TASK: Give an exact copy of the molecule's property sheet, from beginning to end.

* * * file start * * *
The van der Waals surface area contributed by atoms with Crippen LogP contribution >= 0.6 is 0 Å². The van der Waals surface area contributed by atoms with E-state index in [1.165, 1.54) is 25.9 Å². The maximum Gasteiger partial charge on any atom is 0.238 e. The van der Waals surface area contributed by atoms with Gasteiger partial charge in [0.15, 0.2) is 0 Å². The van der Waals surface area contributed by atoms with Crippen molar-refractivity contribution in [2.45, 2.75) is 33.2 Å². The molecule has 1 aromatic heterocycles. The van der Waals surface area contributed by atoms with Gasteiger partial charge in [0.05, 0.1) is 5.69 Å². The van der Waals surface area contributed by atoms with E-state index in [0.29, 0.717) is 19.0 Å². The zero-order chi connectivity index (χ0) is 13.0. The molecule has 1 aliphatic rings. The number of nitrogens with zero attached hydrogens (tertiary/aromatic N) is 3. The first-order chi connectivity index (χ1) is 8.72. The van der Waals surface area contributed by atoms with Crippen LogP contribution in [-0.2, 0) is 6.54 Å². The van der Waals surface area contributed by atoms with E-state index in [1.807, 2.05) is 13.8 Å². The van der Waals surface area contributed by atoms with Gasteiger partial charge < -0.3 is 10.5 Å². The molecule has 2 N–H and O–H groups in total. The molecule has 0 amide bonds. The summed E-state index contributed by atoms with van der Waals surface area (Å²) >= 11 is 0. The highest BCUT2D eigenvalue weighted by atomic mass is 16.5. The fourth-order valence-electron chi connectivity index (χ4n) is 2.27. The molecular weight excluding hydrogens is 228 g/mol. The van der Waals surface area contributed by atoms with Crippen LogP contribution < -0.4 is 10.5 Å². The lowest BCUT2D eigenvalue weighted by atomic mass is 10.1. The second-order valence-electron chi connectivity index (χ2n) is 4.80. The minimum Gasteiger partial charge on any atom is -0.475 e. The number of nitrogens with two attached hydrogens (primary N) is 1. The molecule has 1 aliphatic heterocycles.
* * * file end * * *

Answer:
The van der Waals surface area contributed by atoms with Crippen LogP contribution >= 0.6 is 0 Å². The van der Waals surface area contributed by atoms with E-state index in [1.165, 1.54) is 25.9 Å². The maximum Gasteiger partial charge on any atom is 0.238 e. The van der Waals surface area contributed by atoms with Gasteiger partial charge in [0.15, 0.2) is 0 Å². The van der Waals surface area contributed by atoms with Crippen molar-refractivity contribution in [2.45, 2.75) is 33.2 Å². The molecule has 1 aromatic heterocycles. The van der Waals surface area contributed by atoms with Gasteiger partial charge in [0.05, 0.1) is 5.69 Å². The van der Waals surface area contributed by atoms with E-state index in [0.29, 0.717) is 19.0 Å². The zero-order chi connectivity index (χ0) is 13.0. The molecule has 1 aliphatic rings. The number of nitrogens with zero attached hydrogens (tertiary/aromatic N) is 3. The first-order chi connectivity index (χ1) is 8.72. The van der Waals surface area contributed by atoms with Crippen LogP contribution in [-0.2, 0) is 6.54 Å². The van der Waals surface area contributed by atoms with E-state index in [1.807, 2.05) is 13.8 Å². The van der Waals surface area contributed by atoms with Gasteiger partial charge < -0.3 is 10.5 Å². The molecule has 2 N–H and O–H groups in total. The molecule has 0 amide bonds. The summed E-state index contributed by atoms with van der Waals surface area (Å²) >= 11 is 0. The highest BCUT2D eigenvalue weighted by atomic mass is 16.5. The fourth-order valence-electron chi connectivity index (χ4n) is 2.27. The molecular weight excluding hydrogens is 228 g/mol. The van der Waals surface area contributed by atoms with Crippen LogP contribution < -0.4 is 10.5 Å². The lowest BCUT2D eigenvalue weighted by atomic mass is 10.1. The second-order valence-electron chi connectivity index (χ2n) is 4.80. The minimum Gasteiger partial charge on any atom is -0.475 e. The number of nitrogens with two attached hydrogens (primary N) is 1. The molecule has 1 aliphatic heterocycles.